The European Extremely Large Telescope (E-ELT) will soon become the largest telescope in the world, eclipsing the 405-inch Gran Telescopio Canarias in the Canary Islands. When construction is complete, the new telescope will have a diameter of over 1,520 inches - more than 126 feet across.
Telescopes need to be large in order to gather as much light as possible. Just as greater volumes of water can run through pipes with larger diameters, larger telescopes gather more light, allowing astronomers to see dimmer objects.
The E-ELT telescope is designed to see objects too faint to be seen using current technologies. The massive size of the new optical instrument will allow astronomers to see objects in space 14 times dimmer than the faintest images available today. Astronomers using the E-ELT observatory will be able to view targets in both visible and infrared wavelengths.
The Council, which governs the European Southern Observatory (ESO), approved funding to build the telescope and some scientific equipment. The observatory will be built in Chile, far away from artificial lights, in one of the driest deserts on the planet.
"The decision taken by Council means that the telescope can now be built, and that major industrial construction work for the E-ELT is now funded and can proceed according to plan. There is already a lot of progress in Chile on the summit of Armazones and the next few years will be very exciting," Tim de Zeeuw, director general for the ESO, said.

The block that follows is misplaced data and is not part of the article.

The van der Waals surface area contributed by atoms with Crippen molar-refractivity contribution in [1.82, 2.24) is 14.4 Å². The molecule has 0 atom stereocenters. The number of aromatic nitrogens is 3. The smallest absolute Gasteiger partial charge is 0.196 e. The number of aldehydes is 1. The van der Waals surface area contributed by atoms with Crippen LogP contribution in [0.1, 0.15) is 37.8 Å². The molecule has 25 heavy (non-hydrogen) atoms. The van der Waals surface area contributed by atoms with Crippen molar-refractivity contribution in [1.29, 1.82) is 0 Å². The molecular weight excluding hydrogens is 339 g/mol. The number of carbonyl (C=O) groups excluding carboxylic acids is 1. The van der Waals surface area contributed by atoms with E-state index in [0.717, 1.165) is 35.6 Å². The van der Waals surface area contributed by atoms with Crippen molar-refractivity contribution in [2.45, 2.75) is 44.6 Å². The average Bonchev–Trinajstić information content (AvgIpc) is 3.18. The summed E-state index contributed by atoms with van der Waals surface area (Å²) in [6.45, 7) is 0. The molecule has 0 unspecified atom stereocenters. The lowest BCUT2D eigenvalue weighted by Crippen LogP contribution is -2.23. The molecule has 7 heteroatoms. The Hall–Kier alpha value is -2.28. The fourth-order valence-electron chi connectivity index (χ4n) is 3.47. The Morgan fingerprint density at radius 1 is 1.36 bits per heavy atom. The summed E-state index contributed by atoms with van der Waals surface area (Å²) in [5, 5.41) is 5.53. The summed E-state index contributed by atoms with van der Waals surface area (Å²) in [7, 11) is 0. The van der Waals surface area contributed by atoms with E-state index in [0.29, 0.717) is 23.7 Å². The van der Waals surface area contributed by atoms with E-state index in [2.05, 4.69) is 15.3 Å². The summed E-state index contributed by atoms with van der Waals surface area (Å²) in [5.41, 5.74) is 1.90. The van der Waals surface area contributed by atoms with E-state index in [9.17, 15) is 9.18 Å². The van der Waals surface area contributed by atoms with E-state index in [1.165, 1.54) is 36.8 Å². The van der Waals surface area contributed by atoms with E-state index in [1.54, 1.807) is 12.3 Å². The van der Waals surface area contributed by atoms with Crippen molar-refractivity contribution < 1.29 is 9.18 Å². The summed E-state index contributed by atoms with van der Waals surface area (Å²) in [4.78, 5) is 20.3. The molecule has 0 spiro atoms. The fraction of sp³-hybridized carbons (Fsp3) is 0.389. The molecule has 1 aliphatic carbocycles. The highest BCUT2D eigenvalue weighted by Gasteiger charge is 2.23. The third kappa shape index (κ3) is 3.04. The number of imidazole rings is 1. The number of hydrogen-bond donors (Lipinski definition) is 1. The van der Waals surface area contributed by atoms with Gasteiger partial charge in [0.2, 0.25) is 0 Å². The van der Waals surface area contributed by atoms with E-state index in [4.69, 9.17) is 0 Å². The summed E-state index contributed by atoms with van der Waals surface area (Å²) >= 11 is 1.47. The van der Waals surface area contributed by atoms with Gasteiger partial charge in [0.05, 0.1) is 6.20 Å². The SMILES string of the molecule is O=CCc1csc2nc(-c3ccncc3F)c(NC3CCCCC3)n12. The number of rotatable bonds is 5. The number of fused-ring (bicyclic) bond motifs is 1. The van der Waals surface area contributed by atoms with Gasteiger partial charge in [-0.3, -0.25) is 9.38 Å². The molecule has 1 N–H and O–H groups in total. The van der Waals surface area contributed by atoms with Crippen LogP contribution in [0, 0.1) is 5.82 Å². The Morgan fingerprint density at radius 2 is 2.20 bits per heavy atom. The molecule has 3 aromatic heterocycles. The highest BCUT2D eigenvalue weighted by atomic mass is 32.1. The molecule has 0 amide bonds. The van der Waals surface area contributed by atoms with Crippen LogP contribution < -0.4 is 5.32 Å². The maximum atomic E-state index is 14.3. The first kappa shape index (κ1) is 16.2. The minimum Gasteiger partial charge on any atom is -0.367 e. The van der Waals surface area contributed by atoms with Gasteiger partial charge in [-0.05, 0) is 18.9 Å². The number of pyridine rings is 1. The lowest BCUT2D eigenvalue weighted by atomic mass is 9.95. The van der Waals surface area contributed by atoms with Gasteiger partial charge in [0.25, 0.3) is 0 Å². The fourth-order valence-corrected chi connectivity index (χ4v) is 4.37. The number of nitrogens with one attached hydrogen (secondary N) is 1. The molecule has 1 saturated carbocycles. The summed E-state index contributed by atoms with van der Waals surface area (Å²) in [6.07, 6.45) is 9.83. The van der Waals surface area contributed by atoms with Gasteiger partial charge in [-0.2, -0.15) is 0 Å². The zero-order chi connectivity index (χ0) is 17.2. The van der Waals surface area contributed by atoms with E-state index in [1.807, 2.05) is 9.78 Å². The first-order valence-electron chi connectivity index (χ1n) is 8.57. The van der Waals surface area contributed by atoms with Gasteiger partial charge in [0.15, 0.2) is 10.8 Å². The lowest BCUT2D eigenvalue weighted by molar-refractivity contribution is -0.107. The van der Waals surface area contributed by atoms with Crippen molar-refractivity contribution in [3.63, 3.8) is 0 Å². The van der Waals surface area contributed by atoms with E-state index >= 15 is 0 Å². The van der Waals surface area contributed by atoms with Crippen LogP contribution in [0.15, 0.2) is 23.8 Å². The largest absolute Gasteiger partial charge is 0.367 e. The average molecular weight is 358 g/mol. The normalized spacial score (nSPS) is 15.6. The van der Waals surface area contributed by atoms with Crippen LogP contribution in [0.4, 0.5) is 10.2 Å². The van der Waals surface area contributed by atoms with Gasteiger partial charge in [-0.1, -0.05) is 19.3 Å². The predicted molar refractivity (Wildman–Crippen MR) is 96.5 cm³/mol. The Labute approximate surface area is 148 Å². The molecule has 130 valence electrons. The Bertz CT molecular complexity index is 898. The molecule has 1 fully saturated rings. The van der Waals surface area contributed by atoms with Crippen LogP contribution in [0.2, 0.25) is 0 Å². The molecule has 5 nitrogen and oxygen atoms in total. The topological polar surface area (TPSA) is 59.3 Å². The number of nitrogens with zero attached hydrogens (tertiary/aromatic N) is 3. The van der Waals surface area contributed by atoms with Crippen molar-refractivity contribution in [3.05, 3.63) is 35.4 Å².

Earth-like exoplanets in alien solar systems could be revealed using the new observatory, allowing astronomers the ability to search for the tell-tale signs of alien life. Astronomers will also be able to study distant galaxies in great detail.
"All the most exciting topics in astronomy will be advanced. They include the study of atmospheres of exoplanets - planets around other stars - to look for molecular imbalances that could indicate the presence of life - and the sources of violent explosions around supermassive and other black holes that we detect already in other parts of the spectrum," Jay M. Pasachoff of Williams College in Massachusetts said.
The E-ELT telescope is not the only massive instrument of its type currently under construction. The Giant Magellan Telescope, a multi-mirror telescope, will be built in Chile, and the Thirty Meter Telescope is scheduled for construction in Hawaii.
Groundbreaking for the observatory took place in June 2014, as several financial and contractual obligations were completed. Costs of the project are expected to top $1.34 billion. Construction of the massive telescope is scheduled to be completed within 10 years.